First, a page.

Liar Liar, Great To Hire
June 27, 2019
“There are three types of lies — lies, damn lies, and statistics.” – Benjamin Disraeli
“People never lie so much as before an election, during a war, or after a hunt.” – Otto von Bismarck
Can I Ban You Now? Good. Can I Ban You Now?
Shenzhen-based telecom giant Huawei is blacklisted for US companies, but globally Huawei’s equipment is behind two-thirds of the commercially launched 5G networks outside China. The world’s largest maker of telecom gear has scarfed up 50 commercial 5G contracts from many countries, including South Korea, Switzerland, the UK, and Finland.
The Trump administration put Huawei on a trade blacklist last May over concerns about its spying capabilities, and it still lobbies allies against using the firm’s equipment. So far Huawei’s share in the US telecom market has been negligible, but many rural carriers have long depended on the company’s high-performing, cost-saving hardware. That could soon end as the administration continues pressuring small-town network operators to quit buying from Huawei.
Network carriers can work with more than one provider to deploy different parts of their 5G base stations. By early June, Huawei competitors Nokia and Ericsson had won 42 and 19 5G contracts, respectively.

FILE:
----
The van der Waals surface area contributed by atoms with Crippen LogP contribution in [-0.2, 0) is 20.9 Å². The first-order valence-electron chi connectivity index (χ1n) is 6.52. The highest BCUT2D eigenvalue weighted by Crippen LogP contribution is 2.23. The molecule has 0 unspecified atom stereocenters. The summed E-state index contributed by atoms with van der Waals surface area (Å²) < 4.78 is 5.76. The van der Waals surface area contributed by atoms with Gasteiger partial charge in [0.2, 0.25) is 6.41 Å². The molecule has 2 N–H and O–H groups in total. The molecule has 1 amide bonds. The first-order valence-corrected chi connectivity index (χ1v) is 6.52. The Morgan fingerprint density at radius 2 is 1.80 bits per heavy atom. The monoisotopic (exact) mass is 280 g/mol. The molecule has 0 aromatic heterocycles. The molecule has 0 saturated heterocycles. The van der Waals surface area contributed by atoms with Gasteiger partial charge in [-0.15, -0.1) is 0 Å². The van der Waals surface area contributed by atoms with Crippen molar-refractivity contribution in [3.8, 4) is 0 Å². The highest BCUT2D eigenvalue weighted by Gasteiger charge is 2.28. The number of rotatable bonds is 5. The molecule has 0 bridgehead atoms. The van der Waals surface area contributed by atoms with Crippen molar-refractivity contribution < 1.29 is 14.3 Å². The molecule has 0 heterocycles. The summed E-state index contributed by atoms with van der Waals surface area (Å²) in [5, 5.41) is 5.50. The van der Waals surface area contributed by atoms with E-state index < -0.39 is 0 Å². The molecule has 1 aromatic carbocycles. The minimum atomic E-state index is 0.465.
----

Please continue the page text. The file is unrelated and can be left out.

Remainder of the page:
Besides its carrier business, Huawei has a fast-growing smartphone unit. The US ban could definitely impact that if the firm is cut off from Alphabet (aka Google), whose Android operating system is used in Huawei phones. The company has been trying to appease potential clients by going around the world offering no-backdoor pacts to local governments of the UK, and most recently, India. CEO and founder Ren Zhengfei admitted Huawei’s revenue will suffer in the short term, but he assures sales will bounce back once the company completes development of its own OS, chips and other core technologies.
- Deal Or No Deal? The Stakes Are High For Trump-Xi Trade Talks (NPR)
- N.S.A. Gathered Domestic Calling Records It Had No Authority to Collect: The newly revealed incident underscores difficulties in making a system work ahead of a congressional debate about extending it. (NYT, $)
Street Smart Thai Cuisine
- Travelers to Thailand who want an authentic experience head to Old Town Bangkok. Savvy pilgrims already know about the 74-year-old Queen of Bangkok street food Chef Jay Fai, whose cuisine is so good it’s earned a Michelin star for the second year in a row.
- Getting into her tiny seven-table eatery Raan Jay Fai isn’t easy. Reservations must be made weeks in advance. Anyone wanting to just sign up for the walk-in list better get there early. One hearty soul from Austin, Texas was determined to have the experience after viewing the chef on the recent Netflix special Street Food. He arrived at 7:30 am even though Fai’s place doesn’t open for lunch until 2 pm. (NPR)
Ah, Look At All The Older People